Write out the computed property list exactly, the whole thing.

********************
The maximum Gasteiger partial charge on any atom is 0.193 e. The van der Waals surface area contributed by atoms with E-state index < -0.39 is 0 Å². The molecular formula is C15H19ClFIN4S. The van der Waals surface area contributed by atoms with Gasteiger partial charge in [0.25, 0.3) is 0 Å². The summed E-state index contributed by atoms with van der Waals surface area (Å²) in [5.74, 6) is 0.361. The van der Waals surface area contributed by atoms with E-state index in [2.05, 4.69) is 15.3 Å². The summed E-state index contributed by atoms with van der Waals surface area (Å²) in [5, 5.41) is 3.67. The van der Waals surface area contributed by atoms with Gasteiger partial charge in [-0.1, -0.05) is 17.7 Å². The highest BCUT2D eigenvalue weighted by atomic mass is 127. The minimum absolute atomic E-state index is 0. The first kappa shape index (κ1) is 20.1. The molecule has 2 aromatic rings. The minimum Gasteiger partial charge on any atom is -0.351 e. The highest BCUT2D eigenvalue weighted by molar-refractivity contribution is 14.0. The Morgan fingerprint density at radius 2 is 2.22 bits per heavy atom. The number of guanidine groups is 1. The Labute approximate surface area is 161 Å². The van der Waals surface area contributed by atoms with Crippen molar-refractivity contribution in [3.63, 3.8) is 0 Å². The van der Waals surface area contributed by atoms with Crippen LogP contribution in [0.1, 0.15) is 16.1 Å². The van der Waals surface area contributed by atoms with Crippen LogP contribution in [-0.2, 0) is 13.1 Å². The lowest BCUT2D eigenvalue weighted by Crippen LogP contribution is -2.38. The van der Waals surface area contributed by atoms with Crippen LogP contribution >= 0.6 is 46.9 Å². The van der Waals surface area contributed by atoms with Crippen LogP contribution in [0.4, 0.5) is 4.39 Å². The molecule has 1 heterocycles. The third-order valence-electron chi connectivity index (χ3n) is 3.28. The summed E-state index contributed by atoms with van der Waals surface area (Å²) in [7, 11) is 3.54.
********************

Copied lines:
The maximum Gasteiger partial charge on any atom is 0.193 e. The van der Waals surface area contributed by atoms with E-state index < -0.39 is 0 Å². The molecular formula is C15H19ClFIN4S. The van der Waals surface area contributed by atoms with Gasteiger partial charge in [0.25, 0.3) is 0 Å². The summed E-state index contributed by atoms with van der Waals surface area (Å²) in [5.74, 6) is 0.361. The van der Waals surface area contributed by atoms with E-state index in [2.05, 4.69) is 15.3 Å². The summed E-state index contributed by atoms with van der Waals surface area (Å²) in [5, 5.41) is 3.67. The van der Waals surface area contributed by atoms with Gasteiger partial charge in [-0.1, -0.05) is 17.7 Å². The highest BCUT2D eigenvalue weighted by atomic mass is 127. The minimum absolute atomic E-state index is 0. The first kappa shape index (κ1) is 20.1. The molecule has 2 aromatic rings. The minimum Gasteiger partial charge on any atom is -0.351 e. The highest BCUT2D eigenvalue weighted by molar-refractivity contribution is 14.0. The Morgan fingerprint density at radius 2 is 2.22 bits per heavy atom. The number of guanidine groups is 1. The Labute approximate surface area is 161 Å². The van der Waals surface area contributed by atoms with Crippen molar-refractivity contribution in [3.63, 3.8) is 0 Å². The van der Waals surface area contributed by atoms with Crippen LogP contribution in [0.1, 0.15) is 16.1 Å². The van der Waals surface area contributed by atoms with Crippen LogP contribution in [-0.2, 0) is 13.1 Å². The lowest BCUT2D eigenvalue weighted by Crippen LogP contribution is -2.38. The van der Waals surface area contributed by atoms with Crippen LogP contribution >= 0.6 is 46.9 Å². The van der Waals surface area contributed by atoms with Crippen LogP contribution in [0.4, 0.5) is 4.39 Å². The molecule has 1 heterocycles. The third-order valence-electron chi connectivity index (χ3n) is 3.28. The summed E-state index contributed by atoms with van der Waals surface area (Å²) in [7, 11) is 3.54.